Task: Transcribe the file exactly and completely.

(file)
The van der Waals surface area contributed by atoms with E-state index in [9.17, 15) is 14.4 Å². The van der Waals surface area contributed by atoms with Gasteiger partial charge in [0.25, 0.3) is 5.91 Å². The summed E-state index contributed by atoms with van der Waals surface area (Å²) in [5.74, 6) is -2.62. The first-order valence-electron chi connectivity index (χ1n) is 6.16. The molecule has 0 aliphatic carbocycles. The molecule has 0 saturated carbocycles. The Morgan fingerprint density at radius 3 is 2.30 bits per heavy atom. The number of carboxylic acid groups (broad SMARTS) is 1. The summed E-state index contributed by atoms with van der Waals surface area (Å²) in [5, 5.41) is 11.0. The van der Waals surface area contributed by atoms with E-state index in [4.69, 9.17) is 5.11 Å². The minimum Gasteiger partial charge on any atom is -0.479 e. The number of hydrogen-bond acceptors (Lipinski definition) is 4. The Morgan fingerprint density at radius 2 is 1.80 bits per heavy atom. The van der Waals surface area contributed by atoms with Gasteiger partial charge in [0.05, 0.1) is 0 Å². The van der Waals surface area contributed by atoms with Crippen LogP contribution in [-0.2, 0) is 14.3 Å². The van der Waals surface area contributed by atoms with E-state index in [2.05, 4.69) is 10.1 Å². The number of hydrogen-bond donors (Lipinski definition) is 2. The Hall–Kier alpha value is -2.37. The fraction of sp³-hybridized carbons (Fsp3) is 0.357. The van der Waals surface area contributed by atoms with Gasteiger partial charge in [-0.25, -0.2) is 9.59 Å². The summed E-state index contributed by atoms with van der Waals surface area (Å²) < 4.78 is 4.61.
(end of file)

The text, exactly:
The van der Waals surface area contributed by atoms with E-state index in [9.17, 15) is 14.4 Å². The van der Waals surface area contributed by atoms with Gasteiger partial charge in [0.25, 0.3) is 5.91 Å². The summed E-state index contributed by atoms with van der Waals surface area (Å²) in [5.74, 6) is -2.62. The first-order valence-electron chi connectivity index (χ1n) is 6.16. The molecule has 0 aliphatic carbocycles. The molecule has 0 saturated carbocycles. The Morgan fingerprint density at radius 3 is 2.30 bits per heavy atom. The number of carboxylic acid groups (broad SMARTS) is 1. The summed E-state index contributed by atoms with van der Waals surface area (Å²) in [5, 5.41) is 11.0. The van der Waals surface area contributed by atoms with E-state index in [4.69, 9.17) is 5.11 Å². The minimum Gasteiger partial charge on any atom is -0.479 e. The number of hydrogen-bond acceptors (Lipinski definition) is 4. The Morgan fingerprint density at radius 2 is 1.80 bits per heavy atom. The van der Waals surface area contributed by atoms with Gasteiger partial charge in [0.05, 0.1) is 0 Å². The van der Waals surface area contributed by atoms with Crippen LogP contribution in [-0.2, 0) is 14.3 Å². The van der Waals surface area contributed by atoms with E-state index in [2.05, 4.69) is 10.1 Å². The number of hydrogen-bond donors (Lipinski definition) is 2. The Hall–Kier alpha value is -2.37. The fraction of sp³-hybridized carbons (Fsp3) is 0.357. The van der Waals surface area contributed by atoms with Gasteiger partial charge in [-0.25, -0.2) is 9.59 Å². The summed E-state index contributed by atoms with van der Waals surface area (Å²) < 4.78 is 4.61.